In the last generation the effort of the wealthy citizen was to have a home in the country, with business in town. If very well off he had a town house and a country seat - the one for his summer enjoyment, the other to pass the winter time away. The introduction of railroads has altered all this. It is so easy now to "get away," that the summers are not spent in the country, on the farm, or in the garden; but in the mountains, at the springs, or by the sea shore. There is, therefore, not the same want as there was, and in consequence that class of gardening which was called for in the olden times of country life, has by no means kept pace with the increase of wealth and population. The best gardens are now for the most part those which are comparatively close to large cities, attached to residences convenient to business by steamboat or rail, and where the families are at home winter and summer, all the year round. Those who have now their town house for winter, and country seat for summer, are among the rarest of American citizens. Gardening at country seats is almost of the past. There is little demand for that high class of horticultural talent that this system called for. On the other hand it is a pleasure to note that suburban gardening is largely on the increase.

The small places, from one to ten acres, are more numerous, we think, than they used to be, while the love of flowers is certainly on the increase. It will do no harm to our gardeners to think over these things. The ornamentation and horticultural comforts of small places are the great things for them to study.

It should not be forgotten that beauty can often be acquired without great cost. By studying the character of a piece of ground, and adding to that which already exists, we can often make a place as attractive as if we attempt wholly to imitate at great cost some pleasant garden scene that exists elsewhere. And not only cost of improving, but the future should be studied.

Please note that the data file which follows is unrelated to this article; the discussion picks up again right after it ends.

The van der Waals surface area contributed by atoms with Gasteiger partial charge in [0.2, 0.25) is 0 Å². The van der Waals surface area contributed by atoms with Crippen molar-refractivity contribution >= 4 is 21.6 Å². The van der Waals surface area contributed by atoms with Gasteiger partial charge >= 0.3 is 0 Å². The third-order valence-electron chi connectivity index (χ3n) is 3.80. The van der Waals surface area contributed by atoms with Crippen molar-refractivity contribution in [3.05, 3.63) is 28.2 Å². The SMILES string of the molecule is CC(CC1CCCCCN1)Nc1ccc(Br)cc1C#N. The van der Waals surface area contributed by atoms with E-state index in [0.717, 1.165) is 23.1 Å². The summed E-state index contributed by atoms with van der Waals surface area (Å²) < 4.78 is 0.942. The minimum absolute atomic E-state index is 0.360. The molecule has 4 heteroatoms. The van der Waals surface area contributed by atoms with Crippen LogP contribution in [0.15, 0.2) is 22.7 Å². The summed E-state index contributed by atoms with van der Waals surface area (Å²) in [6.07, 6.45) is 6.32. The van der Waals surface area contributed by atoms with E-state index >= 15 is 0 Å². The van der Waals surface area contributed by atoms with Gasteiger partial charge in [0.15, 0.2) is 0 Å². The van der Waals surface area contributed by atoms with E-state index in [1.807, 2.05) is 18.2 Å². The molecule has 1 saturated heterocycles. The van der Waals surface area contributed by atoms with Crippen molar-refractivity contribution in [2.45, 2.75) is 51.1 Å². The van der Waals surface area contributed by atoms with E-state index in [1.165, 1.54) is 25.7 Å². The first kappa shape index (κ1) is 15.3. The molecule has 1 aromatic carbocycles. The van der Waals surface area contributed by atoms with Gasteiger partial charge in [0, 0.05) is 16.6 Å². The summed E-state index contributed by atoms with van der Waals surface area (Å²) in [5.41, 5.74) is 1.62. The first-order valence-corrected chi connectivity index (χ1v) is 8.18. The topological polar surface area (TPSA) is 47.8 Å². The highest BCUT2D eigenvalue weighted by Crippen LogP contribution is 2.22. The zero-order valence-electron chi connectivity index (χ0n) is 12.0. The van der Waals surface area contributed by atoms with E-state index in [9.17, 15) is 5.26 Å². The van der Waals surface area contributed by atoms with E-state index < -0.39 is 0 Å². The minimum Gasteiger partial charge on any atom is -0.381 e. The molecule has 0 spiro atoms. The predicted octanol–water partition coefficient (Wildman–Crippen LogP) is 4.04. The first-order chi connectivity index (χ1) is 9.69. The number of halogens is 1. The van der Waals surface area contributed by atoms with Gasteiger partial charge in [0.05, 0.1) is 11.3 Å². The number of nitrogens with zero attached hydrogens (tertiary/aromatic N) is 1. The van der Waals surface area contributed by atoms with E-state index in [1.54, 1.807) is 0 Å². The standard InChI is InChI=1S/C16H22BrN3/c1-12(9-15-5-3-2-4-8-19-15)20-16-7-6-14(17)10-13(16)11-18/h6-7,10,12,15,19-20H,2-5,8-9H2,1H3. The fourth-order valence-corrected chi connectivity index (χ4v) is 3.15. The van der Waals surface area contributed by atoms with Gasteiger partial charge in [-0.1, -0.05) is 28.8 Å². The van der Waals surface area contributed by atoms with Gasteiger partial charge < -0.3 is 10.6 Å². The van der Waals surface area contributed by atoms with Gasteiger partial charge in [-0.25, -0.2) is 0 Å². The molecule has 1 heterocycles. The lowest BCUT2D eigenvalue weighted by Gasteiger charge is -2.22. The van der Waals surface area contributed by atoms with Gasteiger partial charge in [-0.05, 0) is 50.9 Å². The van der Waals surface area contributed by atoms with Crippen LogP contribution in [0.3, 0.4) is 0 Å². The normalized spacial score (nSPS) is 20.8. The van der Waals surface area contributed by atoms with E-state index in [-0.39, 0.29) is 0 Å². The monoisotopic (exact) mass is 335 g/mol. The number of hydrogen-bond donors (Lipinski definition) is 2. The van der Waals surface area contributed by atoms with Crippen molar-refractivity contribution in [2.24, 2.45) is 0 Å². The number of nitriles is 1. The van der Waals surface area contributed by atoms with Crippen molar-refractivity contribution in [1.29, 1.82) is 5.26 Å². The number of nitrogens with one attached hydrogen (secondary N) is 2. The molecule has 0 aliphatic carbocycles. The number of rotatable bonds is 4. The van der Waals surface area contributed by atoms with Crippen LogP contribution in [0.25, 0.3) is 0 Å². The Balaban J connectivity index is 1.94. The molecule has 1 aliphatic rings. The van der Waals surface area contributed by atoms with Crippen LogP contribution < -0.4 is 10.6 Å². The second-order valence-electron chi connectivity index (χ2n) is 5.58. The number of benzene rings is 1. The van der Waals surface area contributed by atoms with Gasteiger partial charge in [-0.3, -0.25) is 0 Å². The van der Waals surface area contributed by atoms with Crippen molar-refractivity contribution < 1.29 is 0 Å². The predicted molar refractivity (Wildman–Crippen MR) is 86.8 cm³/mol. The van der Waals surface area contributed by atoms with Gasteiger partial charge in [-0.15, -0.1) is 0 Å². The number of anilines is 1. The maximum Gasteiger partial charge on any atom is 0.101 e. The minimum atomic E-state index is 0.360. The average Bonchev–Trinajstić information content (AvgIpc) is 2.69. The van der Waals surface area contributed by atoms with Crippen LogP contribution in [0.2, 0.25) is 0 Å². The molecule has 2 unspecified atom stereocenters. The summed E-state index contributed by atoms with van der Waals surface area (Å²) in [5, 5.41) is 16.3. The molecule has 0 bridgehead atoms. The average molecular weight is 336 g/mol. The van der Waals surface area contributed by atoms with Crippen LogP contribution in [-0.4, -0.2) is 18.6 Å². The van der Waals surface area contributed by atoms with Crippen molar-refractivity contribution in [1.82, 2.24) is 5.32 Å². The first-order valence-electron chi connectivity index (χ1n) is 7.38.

In all suggestions for the improvement of grounds, the subsequent cost of keeping in order should be studied well. This is the rock whereon so many strike. Walks and roads are particularly expensive to maintain, and should never be made without there is an evident necessity for them. Shady grass walks, with masses of flowering shrubs on each side, and kept mown a few times a year, are as pleasurable parts of a pleasure ground as can well be provided, yet we very seldom see them employed.

The great fault with our gardening is, that we follow too much after foreign styles. In England, for instance, they have fine evergreens, but deciduous shrubs do not do well. They have, therefore, to make their places gay by bedding plants. Our country is the paradise of flowering shrubs, and foreigners, when they come here, are amazed at their beauty. Most beautiful effects can be produced by massing them - beautiful effects that can succeed each other from spring to fall, and indeed continue to give interest through all the year. But we blindly ignore our own advantages, and persist in following English styles of bedding. We cannot put out a flower till May. We have to water and water to make them grow. By August, when it is too hot to enjoy them, those which have fought their way through the summer heats are tolerable; and then the first September frost takes them off. We have their blackened leaves till Christmas, and bare ground the rest of the time.

We are quite sure that much more satisfactory gardening than this can be made out of nice green grass and comfortable shade trees - clusters of clematises and other flowering vines that defy our heats, and masses and designs of shrubs and dwarf, colored-leaved plants, with hardy herbaceous plants mixed. And then there is the great American idea underlying all this - most beautiful grounds maintained at little cost.

It is a very good time to think of these things. Autumn will soon be here, when they can be put into shape for the next season.